Directory advertising is the placement of print ads and business contact information in the yellow and white pages of phone books. Publishers of directories may place white and yellow page listings into separate publications. Phone directory advertising is typically grouped by major metropolitan areas and their sub-communities. Advertisements are usually listed in alphabetical order by category, such as legal and counseling services.
For most businesses, placing a listing or a display ad in the yellow or white pages is an economical way to reach potential customers. The fact that many consumers consult phone book listings when searching for a business that can meet their needs is one of the reasons behind its low cost. Besides a listing or display ad, some directories sell cut-out coupon space and full-length cover ads.
One of the distinguishing characteristics of directory advertising is that the publication usually contains emergency and public service information relative to the community it is distributed in. In most cases, the local phone company takes the responsibility of producing and distributing the directories on an annual basis. The company's sales representatives solicit local and regional businesses to take out or renew display ads and basic listings.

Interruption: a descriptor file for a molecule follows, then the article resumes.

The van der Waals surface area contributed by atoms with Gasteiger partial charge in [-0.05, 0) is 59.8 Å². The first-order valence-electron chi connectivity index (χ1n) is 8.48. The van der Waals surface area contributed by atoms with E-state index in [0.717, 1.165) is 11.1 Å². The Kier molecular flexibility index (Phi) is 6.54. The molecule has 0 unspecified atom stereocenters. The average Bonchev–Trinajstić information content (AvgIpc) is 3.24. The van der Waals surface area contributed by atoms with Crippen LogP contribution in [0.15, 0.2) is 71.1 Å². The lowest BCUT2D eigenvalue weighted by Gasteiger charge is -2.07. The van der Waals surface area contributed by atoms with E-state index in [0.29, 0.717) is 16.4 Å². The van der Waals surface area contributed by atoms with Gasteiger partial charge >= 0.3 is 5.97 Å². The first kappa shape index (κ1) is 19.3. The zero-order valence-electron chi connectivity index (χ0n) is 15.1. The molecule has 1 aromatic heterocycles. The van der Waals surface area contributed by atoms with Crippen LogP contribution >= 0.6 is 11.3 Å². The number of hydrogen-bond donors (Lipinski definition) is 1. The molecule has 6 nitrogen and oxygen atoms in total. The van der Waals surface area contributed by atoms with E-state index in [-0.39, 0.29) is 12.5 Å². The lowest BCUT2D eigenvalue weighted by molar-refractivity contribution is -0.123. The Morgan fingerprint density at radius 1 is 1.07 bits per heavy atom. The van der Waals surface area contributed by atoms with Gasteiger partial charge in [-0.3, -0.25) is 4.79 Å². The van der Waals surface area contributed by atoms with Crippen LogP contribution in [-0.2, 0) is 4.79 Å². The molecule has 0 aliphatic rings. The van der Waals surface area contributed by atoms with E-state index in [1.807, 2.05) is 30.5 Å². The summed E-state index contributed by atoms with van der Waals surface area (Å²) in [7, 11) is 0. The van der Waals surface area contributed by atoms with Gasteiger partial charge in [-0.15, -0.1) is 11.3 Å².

White pages differ from yellow pages in that the publications list residential phone numbers in addition to local businesses. Yellow pages focus exclusively on commercial listings and may feature quarter page, half page, or full-page advertisements. Depending on the area's population, two separate directory advertising publications may be produced. In smaller communities, the yellow and white page listings are usually combined into one book.
While the white pages will simply list phone numbers and addresses in alphabetical order, yellow pages directory advertising will group listings by business type. For example, all law firms that choose to purchase ad space in the directory will be listed under "law firms" or "legal counsel." In some cases, sub-groups or specialties will be grouped together in separate sections. For instance, some yellow page publications break up law firms according to specialty, such as "family/divorce" and "workers' compensation."
Phone companies usually distribute directory advertising publications to most residents of the community, as well as to commercial and government establishments. Since the publication costs are covered by advertising fees, residential members do not pay for the books. Many use it as a resource when they move to a new community and are unfamiliar with what services may be available. In addition to print publications, Internet yellow and white page directory listings may be available.